(NaturalNews) A popular mantra in American dentistry claims that topical fluoride treatments help to protect teeth from cavities by forming a protective shield on the enamel of teeth. However, a new study published in the American Chemical Society (ACS) journal Langmuir has found that the "protective layer" created by fluoride is actually 100 times thinner than previously believed, which may render it practically useless as a cavity-preventing intervention.
Frank Muller, PhD, and his colleagues from Saarland University in Germany discovered that the fluorapatite layer formed by fluoride on teeth is only six nanometers thick. To put this into perspective, the width of an average human hair is roughly 10,000 layers thick. So everyday activities like chewing food, say scientists, are enough to disintegrate this thin fluoride layer in a matter of seconds.
The finding, which researchers say still needs to be validated by follow-up studies, challenges decades of thought concerning the supposed protective benefits of fluoride on teeth. It also adds to the growing body of evidence showing that fluoride is both useless as a teeth protector and a detriment to public health.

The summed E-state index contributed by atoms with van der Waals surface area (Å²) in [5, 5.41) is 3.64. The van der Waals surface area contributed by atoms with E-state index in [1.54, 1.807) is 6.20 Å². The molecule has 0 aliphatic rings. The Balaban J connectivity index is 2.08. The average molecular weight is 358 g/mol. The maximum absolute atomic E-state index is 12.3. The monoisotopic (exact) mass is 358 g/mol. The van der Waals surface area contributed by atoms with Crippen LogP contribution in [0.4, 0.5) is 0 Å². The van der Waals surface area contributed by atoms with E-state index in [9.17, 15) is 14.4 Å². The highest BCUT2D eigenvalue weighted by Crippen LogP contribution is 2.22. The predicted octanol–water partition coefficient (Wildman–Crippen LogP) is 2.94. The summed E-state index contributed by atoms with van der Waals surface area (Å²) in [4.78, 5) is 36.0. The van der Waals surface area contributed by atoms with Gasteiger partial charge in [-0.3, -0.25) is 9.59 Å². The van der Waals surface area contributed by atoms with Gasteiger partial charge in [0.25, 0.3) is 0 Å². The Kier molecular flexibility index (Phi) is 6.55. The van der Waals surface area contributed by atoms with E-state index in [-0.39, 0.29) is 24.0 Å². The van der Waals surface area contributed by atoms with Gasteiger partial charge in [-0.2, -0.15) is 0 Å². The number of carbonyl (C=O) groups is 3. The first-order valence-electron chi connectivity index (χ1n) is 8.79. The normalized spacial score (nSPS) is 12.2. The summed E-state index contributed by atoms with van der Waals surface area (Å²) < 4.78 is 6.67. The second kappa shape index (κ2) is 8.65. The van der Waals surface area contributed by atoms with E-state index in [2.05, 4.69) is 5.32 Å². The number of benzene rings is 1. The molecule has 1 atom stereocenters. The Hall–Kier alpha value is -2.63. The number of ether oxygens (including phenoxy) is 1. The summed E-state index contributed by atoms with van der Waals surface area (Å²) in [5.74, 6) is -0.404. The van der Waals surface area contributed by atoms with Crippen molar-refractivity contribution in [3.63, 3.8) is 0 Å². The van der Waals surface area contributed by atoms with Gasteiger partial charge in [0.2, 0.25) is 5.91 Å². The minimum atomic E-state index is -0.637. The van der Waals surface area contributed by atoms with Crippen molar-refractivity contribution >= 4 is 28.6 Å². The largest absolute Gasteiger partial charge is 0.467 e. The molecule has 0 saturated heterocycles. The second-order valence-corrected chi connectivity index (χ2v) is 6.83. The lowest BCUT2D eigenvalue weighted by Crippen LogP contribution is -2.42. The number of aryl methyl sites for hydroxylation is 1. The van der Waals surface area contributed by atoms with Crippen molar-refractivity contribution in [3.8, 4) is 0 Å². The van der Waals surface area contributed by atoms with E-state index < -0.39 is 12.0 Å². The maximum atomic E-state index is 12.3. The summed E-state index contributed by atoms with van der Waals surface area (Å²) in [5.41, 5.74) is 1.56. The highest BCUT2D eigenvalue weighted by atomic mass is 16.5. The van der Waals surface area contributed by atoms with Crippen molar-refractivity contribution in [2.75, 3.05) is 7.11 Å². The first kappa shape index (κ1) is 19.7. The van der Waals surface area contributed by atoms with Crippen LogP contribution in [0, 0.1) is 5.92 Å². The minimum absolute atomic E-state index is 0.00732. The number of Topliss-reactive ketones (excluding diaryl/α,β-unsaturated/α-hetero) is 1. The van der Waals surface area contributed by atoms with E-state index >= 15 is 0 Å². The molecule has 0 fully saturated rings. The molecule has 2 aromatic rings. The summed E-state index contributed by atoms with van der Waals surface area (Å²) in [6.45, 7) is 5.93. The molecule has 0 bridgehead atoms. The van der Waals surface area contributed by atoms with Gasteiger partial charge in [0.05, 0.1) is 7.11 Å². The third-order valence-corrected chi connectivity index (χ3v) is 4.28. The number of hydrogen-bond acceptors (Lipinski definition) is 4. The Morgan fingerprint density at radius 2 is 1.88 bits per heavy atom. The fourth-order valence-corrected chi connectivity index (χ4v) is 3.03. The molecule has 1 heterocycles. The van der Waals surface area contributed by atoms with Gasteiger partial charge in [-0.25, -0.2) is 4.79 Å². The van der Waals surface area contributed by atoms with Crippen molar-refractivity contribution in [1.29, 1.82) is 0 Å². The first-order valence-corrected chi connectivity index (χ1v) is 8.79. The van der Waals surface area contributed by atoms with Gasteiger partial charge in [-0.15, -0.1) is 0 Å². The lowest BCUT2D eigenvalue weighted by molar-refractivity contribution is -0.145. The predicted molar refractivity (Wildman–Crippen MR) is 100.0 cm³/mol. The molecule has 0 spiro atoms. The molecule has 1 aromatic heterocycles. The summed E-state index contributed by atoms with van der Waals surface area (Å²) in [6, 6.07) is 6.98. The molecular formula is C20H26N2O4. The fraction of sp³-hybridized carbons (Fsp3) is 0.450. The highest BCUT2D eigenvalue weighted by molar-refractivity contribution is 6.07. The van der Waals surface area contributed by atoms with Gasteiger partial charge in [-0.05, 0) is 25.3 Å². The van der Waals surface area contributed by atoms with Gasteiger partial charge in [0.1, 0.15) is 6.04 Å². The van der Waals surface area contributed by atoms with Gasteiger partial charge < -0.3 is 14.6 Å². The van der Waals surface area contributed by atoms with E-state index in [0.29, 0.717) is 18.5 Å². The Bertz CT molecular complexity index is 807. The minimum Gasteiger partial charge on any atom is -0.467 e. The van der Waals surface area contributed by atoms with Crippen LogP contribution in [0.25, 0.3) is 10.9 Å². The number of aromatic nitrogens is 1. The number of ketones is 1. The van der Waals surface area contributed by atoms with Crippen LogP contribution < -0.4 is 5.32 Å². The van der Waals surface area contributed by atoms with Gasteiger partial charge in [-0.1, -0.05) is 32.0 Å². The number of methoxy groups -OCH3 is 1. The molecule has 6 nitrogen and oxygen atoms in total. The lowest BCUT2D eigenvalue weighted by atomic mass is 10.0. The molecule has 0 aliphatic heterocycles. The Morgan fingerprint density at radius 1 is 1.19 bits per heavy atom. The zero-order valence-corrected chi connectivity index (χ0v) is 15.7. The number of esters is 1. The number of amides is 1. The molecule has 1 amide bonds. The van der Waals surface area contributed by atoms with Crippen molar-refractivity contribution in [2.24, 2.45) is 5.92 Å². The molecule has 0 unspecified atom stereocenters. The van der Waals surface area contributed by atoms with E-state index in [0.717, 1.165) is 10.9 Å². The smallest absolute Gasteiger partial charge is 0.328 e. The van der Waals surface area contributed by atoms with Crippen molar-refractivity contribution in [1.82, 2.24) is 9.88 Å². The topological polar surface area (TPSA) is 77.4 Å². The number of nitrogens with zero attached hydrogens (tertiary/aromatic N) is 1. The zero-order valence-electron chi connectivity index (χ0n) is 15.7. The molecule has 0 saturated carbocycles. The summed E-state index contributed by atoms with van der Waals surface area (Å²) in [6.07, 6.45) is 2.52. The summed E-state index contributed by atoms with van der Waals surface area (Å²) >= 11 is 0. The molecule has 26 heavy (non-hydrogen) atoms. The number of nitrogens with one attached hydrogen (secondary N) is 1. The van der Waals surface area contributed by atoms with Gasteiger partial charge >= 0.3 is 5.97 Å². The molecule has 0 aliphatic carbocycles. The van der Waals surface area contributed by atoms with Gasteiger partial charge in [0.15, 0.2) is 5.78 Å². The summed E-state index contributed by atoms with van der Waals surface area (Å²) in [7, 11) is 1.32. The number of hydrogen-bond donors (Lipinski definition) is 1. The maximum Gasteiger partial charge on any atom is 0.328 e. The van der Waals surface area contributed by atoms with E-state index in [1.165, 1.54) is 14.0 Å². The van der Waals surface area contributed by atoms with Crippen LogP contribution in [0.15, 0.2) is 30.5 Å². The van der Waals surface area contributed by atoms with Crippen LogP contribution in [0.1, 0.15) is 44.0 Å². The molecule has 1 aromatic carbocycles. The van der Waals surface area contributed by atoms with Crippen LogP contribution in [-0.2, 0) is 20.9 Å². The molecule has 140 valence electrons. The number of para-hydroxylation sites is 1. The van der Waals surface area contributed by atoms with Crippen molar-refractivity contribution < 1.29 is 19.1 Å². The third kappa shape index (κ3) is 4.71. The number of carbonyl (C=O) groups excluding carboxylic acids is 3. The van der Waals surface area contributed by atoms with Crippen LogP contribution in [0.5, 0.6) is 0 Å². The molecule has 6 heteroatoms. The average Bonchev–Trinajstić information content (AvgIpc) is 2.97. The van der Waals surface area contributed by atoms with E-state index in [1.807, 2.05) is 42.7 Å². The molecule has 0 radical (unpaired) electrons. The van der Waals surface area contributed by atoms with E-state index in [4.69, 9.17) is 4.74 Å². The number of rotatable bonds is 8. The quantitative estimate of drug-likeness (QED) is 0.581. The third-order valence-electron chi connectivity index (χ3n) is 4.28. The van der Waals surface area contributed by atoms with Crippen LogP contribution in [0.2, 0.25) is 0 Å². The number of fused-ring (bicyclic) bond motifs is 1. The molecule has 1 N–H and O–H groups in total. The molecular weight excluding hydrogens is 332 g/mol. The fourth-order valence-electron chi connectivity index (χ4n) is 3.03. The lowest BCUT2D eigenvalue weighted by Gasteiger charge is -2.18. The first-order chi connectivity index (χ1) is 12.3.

Numerous recent studies have challenged the safety of fluoride, including a study published in the journal Environmental Health Perspectives which found that toxic fluorides contribute to decreased cognitive function in children. A similar study out of China found that fluoride lowers IQ levels of children (http://www.naturalnews.com/030819_fluoride_b...).
Ironically, no legitimate study has ever found that fluoridated water actually contributes to overall improved dental health. The idea is nothing more than a modern medical myth backed by pseudoscience. Many unfluoridated areas, including most European nations, for instance, have the same or even lower cavity rates than fluoridated areas.